Death to The Food Network

Yesterday’s post garnered a comment from a friend on IM that I neglected to mention how the Food Network has generally degraded into a steaming pile of excrement. I wasn’t sure that that needed to be brought up because it’s pretty self-evident. Then again, someone over there is making it that way, and doesn’t realize they’re doing it (or worse, thinks they’re doing something good). So let’s just get to the reason for this, and then pick through a few examples of general suckiness, and then wrap up with the inevitable suggestion to fire everybody who works there.

I have a sense of how the Food Network started because I saw a lecture given by the founder, someone over at the Providence Journal. This was many years ago, and I forget the guy’s name, but he was old and had a shaved head. He was in retirement or just about to be ten years ago, if that helps anybody find him.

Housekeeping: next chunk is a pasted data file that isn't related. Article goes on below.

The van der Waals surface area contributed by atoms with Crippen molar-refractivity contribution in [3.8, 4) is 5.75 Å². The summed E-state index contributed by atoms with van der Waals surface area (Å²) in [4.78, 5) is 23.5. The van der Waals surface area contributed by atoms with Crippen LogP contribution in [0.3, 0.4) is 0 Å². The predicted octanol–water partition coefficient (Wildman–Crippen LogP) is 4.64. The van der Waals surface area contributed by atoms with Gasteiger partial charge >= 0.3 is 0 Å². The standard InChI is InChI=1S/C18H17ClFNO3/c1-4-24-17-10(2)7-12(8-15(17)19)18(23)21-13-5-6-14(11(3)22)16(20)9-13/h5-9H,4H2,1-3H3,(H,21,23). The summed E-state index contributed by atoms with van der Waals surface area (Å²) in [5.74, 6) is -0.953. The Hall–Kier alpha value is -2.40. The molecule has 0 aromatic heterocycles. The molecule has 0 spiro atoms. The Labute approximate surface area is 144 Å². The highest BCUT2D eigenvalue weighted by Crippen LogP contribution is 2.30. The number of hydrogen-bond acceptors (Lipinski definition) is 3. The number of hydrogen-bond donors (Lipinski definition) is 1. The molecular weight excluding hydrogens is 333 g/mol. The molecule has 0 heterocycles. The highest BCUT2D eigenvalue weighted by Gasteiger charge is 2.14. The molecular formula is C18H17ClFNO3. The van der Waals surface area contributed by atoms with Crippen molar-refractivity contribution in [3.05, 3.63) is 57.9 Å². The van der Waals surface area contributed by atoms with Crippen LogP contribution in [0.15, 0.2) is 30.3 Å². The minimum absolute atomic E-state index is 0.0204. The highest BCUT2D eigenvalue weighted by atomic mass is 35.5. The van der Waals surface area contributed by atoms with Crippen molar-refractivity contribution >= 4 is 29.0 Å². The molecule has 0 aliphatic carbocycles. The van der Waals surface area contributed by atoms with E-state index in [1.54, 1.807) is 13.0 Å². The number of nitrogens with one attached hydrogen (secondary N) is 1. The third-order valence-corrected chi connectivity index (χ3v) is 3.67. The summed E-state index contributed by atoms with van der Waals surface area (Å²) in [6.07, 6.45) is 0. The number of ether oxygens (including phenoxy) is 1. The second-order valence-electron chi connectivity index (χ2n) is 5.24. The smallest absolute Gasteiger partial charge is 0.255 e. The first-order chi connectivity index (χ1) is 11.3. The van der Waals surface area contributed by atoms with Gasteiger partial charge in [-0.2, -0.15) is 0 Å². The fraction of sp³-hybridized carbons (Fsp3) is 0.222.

In any event, the Providence Journal, yes, that’s the hometown newspaper of Providence, RI, was deeply involved in the cable TV industry. Mostly, they had started buying/launching local cable distributors in municipal markets under the Pioneer brand, or maybe it was Pilgrim. In any event, he discussed how the cable companies would trade these municipalities in order to get geographically contiguous areas, and how the Providence Journal had become one of the larger players in the industry. I seem to remember that they owned Los Angeles and the surrounding areas, for example.